τὸ δὲ παλαιούμενον καὶ γηράσκον ἐγγὺς ἀφανισμοῦ (Heb 8.13).

ἐν τῷ λέγειν καινὴν πεπαλαίωκεν τὴν πρώτην· τὸ δὲ παλαιούμενον καὶ γηράσκον ἐγγὺς ἀφανισμοῦ (Heb 8.13).

The above statement by Auctor is one of the harshest statements in the NT in regards to the Old Covenant.  A translation of this would read

When he says, “A new [covenant],” he has made the first [covenant] obsolete.  And that which has become obsolete and is growing old is very close to destruction.

I know of no stronger language that describes the old covenant as no longer operative.  All of what is argued in Hebrews (the priesthood, sacrifices, etc.) is summed up in a contrast between these two covenants.  But what is interesting is the similarities between the two.

1.  Both the old and new covenant have a priest.

We know from the OT that Israel was to have appointed priests as well as one high priest.  For Hebrews Auctor puts forward three priest (four if you see Moses as a priest in Heb 3.1ff) for his discussion.  Auctor argues that Jesus our great high priest in the order of Melchizedek, and he is one forever.  This is in stark contrast to the priesthood of Aaron and the Levites.  For these two they were appointed continually because of death.

2.  Both the old and new covenant have a sacrifice

Whereas the sacrifices of the old covenant were continuous, the sacrifice in the new covenant was once for all.  Auctor elaborates on this in Heb 7-10 in great detail, showing the need for a permanent sacrifice provided for by our high priest himself.

More could be said, and I am sure that his has.  But I write this in regards to a discussion I had in class on the covenants and their role in our eschatological thought.  For some, they believe that nation Israel is still bound in some sense to the promises that are given to them (i.e. land, millennial kingdom).  But if Auctor is saying that the old covenant is obsolete, would this then also mean that the promises of the old covenant are likewise obsolete?  There seem to be no room for a separate national Israel functioning in some sense under a quasi-old covenant.

So I ask you this: If the first covenant, the old covenant, is obsolete (and I argue that this became final at the destruction of the Temple in 70 AD), then can there be a future for a national Israel?  Put that in your theological pipe and smoke it for awhile.

4 thoughts on “τὸ δὲ παλαιούμενον καὶ γηράσκον ἐγγὺς ἀφανισμοῦ (Heb 8.13).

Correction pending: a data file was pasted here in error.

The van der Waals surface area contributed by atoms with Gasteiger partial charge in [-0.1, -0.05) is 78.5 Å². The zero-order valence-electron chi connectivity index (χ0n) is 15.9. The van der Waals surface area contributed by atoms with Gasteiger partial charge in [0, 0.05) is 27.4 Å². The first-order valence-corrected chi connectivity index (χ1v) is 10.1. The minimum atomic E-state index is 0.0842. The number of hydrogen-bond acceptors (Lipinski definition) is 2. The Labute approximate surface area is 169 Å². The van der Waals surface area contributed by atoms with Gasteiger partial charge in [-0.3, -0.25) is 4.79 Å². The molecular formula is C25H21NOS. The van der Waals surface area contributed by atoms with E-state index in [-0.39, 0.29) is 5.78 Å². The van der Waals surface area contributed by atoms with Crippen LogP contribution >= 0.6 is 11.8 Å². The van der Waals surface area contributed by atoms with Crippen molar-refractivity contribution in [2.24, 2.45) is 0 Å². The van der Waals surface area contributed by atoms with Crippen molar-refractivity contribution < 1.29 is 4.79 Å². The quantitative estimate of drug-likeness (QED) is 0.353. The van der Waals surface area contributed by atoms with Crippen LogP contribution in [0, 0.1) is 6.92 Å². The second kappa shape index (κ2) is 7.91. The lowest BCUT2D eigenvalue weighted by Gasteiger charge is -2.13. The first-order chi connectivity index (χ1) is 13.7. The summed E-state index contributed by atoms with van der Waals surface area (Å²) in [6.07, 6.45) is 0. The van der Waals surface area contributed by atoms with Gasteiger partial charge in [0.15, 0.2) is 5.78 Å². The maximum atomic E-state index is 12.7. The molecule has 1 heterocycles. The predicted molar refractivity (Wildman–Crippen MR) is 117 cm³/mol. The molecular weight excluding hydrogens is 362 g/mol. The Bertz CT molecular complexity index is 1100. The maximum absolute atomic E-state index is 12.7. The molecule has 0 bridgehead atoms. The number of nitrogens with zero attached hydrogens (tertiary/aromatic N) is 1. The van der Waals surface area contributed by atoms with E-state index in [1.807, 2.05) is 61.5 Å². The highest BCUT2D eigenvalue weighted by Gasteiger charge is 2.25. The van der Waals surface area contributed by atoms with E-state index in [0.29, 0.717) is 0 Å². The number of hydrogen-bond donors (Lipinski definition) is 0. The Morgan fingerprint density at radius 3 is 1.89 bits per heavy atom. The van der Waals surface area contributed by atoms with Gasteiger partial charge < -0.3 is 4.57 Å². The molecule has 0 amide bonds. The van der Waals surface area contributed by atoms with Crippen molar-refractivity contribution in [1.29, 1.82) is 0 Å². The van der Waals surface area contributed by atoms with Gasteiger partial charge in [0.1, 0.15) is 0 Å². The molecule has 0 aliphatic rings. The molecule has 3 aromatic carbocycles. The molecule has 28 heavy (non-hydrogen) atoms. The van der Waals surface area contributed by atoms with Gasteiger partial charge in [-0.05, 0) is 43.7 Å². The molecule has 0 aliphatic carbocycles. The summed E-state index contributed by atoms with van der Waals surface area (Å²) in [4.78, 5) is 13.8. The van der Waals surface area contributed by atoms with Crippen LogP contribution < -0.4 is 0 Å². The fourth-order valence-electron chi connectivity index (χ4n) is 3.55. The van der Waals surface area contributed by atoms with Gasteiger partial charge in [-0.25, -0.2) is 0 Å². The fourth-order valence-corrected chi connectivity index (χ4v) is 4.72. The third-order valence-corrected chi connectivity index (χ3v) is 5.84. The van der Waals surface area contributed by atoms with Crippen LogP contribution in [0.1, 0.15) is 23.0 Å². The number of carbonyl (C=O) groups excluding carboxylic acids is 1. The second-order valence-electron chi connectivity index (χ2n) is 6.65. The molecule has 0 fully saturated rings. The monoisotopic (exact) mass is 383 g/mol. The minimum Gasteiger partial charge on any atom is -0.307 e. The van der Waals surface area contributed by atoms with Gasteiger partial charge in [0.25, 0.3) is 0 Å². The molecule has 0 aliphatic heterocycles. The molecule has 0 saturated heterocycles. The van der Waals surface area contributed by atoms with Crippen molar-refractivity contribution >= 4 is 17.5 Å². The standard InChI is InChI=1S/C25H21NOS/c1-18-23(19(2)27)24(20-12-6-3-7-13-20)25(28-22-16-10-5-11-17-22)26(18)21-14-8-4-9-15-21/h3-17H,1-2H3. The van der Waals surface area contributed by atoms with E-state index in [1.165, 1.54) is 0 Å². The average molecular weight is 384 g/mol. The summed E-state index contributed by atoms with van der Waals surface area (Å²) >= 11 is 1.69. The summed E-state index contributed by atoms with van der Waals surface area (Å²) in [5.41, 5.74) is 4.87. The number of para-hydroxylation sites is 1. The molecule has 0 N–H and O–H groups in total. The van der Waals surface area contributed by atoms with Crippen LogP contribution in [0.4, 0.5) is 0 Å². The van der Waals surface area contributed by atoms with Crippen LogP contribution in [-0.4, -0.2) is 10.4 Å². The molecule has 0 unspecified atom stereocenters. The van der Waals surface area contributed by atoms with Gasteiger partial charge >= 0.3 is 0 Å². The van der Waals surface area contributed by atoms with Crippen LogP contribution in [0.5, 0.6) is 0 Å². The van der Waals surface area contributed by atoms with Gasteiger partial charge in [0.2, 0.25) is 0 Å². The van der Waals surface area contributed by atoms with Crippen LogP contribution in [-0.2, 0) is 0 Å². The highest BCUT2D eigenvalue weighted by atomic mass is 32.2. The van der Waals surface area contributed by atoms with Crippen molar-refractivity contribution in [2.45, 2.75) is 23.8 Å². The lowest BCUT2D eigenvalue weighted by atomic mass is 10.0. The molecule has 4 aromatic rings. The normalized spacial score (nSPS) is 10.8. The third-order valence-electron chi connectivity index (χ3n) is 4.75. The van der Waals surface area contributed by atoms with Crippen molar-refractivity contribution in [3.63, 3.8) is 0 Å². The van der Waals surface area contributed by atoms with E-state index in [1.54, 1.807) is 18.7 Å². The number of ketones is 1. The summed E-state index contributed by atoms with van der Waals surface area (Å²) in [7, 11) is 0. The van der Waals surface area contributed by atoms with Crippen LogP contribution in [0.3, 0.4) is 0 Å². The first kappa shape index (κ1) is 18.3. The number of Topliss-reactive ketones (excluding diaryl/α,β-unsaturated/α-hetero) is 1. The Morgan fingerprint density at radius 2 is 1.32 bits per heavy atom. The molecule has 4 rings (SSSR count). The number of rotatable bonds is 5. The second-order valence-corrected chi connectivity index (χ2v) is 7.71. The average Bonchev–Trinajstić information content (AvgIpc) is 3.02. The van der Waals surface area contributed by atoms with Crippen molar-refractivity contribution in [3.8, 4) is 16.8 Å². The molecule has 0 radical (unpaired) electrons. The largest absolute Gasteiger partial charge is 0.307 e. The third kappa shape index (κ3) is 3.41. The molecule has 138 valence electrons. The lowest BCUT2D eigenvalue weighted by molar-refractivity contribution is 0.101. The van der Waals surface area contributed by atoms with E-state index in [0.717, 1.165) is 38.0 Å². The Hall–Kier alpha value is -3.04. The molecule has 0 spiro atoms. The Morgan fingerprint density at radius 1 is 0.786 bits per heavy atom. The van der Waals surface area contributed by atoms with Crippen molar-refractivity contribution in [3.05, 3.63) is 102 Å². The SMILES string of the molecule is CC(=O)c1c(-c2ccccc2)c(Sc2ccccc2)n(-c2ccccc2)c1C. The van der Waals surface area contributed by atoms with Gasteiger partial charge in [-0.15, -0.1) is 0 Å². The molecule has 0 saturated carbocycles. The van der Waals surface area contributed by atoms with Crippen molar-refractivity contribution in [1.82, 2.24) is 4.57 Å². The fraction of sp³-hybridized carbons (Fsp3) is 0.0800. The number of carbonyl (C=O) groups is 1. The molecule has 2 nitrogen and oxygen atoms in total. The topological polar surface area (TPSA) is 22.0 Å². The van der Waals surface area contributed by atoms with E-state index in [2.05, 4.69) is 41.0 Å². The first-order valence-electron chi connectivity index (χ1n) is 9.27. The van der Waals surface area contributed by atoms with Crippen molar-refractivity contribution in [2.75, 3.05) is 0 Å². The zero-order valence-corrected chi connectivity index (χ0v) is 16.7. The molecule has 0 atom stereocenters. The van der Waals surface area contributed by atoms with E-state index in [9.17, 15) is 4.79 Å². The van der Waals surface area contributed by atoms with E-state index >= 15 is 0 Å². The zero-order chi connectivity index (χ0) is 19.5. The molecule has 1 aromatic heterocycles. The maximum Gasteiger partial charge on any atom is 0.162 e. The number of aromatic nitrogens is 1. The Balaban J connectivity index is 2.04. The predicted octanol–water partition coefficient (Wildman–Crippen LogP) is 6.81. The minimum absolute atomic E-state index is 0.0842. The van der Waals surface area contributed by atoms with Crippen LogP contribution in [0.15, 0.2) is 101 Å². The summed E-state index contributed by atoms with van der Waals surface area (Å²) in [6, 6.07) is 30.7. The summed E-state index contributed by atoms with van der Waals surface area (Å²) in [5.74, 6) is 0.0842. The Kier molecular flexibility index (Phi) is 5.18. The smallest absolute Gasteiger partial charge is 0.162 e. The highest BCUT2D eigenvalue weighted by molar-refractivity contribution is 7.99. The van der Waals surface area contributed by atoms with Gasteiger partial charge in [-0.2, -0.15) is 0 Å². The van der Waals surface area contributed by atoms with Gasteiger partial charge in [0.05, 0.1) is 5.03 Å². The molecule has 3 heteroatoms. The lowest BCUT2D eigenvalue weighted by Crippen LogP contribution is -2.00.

1. Better question to ask would be, “why wouldn’t there be a future for a national Israel?” If the promises of the covenant are obsolete, then what use is there for Jesus to be our Prophet, Priest and King?

    When it comes to Jesus being a Priest, He sacrificed Himself.

    When it comes to Him being a Prophet, He prophesied about many things that did happen while He was on earth and many things that will happen in the future.

    When it comes to Him being King, if the old covenant is obsolete along with the accompanying promises, then the question to ask is, “is Jesus reigning on the throne now?” If so, then the answer is, no, the promises are not obsolete. If He is not reigning on the throne, but will in the future, then the answer is still, no, the promises are not obsolete. So when it comes to a national Israel, aside from there actually being a nation of Israel right now, the fact that Jesus is to reign as King on the throne (whether now or in the future), seems to indicate that He will be reigning over a nation or people and seeing as how those Gentiles who have been saved through His sacrifice have been grafted into the vine of Abraham, this seems to indicate that yes, there is a future for a national Israel.

    Passing thoughts.

  2. Pingback: Hebrews Carnival March 2010 « Polumeros kai Polutropos

  3. The sacrifices discussed in Hebrews relate to those made by the high priest on Yom Kippur **through which they gained access to the holiest place**. In other words, the priests made the sacrifice of the goat **for themselves** to be prepared to enter. Likewise, the death of Jesus was his once-for-all death *to his own sins* by which he became qualified to enter the holiest place **and then begin to serve as priest**:

    Hebrews 9:12 Neither by the blood of goats and calves, but by his own blood he entered in once into the holy place, having found everlasting release.

    As Paul said:

    Romans 6:10 For in that he [Jesus] died, he [Jesus] died unto sin once: but in that he [Jesus] liveth, he [Jesus] liveth unto God.

    Simultaneously, his death ratified the new covenant, but that is only made with Israel and Judah and has no bearing on the nations.

  4. Pingback: Brief Thoughts on Heb 7-10 « Theology Addict

Leave a Reply

Fill in your details below or click an icon to log in:

WordPress.com Logo

You are commenting using your WordPress.com account. Log Out / Change )

Twitter picture

You are commenting using your Twitter account. Log Out / Change )

Facebook photo

You are commenting using your Facebook account. Log Out / Change )

Google+ photo

You are commenting using your Google+ account. Log Out / Change )

Connecting to %s